“We think grillo (GREE-yo) will be the next pinot grigio.” That was Antonio Rallo talking. Rallo is the winemaker and the CEO of Sicily’s Donnafugata winery and an expert on indigenous Sicilian varieties. Grillo, he says is one of the best simple white wines no one has ever heard of.
I agree with him. Although I’d say that grillo shares the spotlight with vermentino. Both are snappy whites that are deserve to unseat pinot grigio. They’re straightforward like pinot grigio; they’re affordable; they’re refreshing. But they’re also much more interesting. Eric Asimov of the New York Times has a great description for these kinds of whites. He calls them “pinot grigio with a brain.”
Donnafugata’s “SurSur” Grillo from Sicily ($20) is dry, a little spicy, citrusy and fresh. It reminds me of the air after it rains. “SurSur” refers to the sound, in Arabic, that crickets make (Arabic was once spoken on the island). The name Donnafugata–Sicilian dialect for “woman in flight”—is taken from the famous Italian novel Il Gattopardo (The Leopard).
I had breakfast with Rallo recently at Napa General Store. Here are the highlights of what he shared:
- There are more than 70 indigenous varieties in Sicily alone. Nearly 60 of these almost disappeared in the economically depressed years after World War II when Sicilian viticulture and winemaking were focused on making cheap wine from grapes grown at high yields.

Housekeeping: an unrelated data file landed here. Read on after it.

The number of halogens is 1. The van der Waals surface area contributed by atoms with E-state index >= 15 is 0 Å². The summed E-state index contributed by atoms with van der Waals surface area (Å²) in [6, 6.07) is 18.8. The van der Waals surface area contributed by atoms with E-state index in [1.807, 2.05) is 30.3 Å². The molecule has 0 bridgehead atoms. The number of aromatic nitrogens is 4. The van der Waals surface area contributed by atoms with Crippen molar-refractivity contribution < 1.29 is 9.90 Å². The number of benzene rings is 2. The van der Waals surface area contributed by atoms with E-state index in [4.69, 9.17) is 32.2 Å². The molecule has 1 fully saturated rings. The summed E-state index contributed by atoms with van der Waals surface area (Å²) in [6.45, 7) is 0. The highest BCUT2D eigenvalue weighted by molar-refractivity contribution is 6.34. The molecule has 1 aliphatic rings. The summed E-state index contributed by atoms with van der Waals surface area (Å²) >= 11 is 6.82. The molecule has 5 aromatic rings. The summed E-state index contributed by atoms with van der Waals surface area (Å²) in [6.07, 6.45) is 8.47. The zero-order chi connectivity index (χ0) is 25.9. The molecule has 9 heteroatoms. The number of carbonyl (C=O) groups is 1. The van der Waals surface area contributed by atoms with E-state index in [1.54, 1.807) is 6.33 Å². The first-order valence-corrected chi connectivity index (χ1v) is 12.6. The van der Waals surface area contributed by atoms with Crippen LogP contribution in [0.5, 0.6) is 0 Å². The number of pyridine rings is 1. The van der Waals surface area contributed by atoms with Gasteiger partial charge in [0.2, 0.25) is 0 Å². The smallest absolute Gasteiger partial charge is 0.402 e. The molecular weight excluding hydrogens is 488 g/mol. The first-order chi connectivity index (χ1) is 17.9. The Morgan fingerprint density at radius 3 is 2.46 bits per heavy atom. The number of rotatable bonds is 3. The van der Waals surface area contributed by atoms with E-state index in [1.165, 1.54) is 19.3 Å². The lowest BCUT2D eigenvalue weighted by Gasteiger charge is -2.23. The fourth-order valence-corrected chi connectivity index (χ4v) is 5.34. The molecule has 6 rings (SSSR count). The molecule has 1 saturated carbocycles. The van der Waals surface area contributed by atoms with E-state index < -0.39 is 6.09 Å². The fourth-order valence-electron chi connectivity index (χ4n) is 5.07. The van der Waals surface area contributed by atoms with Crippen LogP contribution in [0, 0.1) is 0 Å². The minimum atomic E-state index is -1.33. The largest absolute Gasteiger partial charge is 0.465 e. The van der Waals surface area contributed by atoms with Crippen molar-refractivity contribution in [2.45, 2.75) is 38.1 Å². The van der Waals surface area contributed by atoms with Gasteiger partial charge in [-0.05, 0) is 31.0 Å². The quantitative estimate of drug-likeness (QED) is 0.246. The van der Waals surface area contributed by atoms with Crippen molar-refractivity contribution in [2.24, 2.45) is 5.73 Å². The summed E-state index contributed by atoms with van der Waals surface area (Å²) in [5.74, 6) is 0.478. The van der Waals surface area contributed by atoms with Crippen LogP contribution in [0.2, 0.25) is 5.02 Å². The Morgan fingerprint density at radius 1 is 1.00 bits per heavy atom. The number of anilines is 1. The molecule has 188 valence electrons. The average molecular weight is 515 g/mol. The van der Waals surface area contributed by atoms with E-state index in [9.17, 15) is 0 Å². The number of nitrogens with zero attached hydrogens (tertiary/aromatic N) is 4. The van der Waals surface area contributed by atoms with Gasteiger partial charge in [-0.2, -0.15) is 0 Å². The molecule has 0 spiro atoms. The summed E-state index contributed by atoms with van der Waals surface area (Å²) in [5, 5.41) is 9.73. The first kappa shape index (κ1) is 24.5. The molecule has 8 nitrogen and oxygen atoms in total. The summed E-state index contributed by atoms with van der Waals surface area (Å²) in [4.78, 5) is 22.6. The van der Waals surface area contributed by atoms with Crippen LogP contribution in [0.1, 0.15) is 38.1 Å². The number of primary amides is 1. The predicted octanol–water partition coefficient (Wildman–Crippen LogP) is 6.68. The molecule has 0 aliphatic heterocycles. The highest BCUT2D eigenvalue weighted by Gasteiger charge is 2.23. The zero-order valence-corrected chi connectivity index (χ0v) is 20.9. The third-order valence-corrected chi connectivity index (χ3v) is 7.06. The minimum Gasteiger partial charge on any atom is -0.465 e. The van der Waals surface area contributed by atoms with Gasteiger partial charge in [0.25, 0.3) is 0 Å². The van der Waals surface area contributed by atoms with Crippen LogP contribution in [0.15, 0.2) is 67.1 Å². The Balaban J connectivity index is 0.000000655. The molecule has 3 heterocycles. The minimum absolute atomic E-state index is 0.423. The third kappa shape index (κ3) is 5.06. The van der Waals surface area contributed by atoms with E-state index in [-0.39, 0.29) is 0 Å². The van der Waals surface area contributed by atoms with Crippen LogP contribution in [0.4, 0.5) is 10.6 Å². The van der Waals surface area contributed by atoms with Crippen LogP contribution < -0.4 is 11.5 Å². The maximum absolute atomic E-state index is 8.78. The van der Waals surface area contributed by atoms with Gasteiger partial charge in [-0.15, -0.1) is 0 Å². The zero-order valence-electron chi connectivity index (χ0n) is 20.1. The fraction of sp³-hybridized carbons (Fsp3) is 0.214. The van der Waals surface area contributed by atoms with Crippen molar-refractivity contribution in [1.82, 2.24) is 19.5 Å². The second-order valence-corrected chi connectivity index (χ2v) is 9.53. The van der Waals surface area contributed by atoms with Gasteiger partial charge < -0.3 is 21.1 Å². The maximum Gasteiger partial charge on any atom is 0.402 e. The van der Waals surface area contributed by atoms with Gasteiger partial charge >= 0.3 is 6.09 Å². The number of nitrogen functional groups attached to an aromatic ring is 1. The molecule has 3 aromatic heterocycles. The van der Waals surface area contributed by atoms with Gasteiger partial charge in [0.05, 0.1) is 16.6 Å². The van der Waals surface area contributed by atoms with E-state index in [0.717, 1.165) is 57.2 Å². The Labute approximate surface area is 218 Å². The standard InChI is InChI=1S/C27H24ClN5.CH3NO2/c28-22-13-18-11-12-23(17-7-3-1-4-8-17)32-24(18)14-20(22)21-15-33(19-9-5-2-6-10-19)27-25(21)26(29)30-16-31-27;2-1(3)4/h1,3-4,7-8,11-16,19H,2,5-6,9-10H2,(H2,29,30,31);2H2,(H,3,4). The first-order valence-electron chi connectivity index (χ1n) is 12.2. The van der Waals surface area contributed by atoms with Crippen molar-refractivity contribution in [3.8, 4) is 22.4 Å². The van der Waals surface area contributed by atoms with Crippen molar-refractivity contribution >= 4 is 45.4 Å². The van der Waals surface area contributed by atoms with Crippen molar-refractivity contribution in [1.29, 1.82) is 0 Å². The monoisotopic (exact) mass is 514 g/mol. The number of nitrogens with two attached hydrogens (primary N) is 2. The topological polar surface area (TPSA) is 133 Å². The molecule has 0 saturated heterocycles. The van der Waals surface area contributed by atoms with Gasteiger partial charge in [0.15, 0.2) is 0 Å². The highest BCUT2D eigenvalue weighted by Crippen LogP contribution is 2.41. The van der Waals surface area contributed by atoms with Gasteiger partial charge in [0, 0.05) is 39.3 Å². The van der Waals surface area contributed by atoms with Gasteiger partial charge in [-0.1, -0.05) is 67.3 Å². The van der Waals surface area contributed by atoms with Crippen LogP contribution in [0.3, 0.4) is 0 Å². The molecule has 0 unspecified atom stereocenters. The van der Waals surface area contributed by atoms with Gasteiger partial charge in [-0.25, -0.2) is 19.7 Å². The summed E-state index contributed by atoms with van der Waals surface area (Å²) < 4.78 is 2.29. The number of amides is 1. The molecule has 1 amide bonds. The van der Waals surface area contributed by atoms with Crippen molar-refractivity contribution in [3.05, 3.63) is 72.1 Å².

- Over the last two decades, Donnafugata and a number of other producers have scoured the island, collecting clones of what remains of Sicily’s indigenous varieties and have begun growing the plant material in special plots and making microvinifications.
- During the last several decades, many Sicilian producers have also planted international varieties. For Rallo, this has had a silver lining. As a result of traveling to other countries, Sicilian producers have been exposed to practices, philosophies and a commitment to quality they’d never experienced before. They’ve brought that knowledge back to Sicily and raised the standards of viticulture and winemaking on the island.
- Some of the vineyards on the tiny satellite island of Pantelleria (where Donnafugata’s sensational sweet wine Ben Ryé is made—see WineSpeed) are more than 150 years old.
- There are more than 280,000 acres of vines on the island of Sicily alone, making Sicily Italy’s second most important wine region after the Veneto.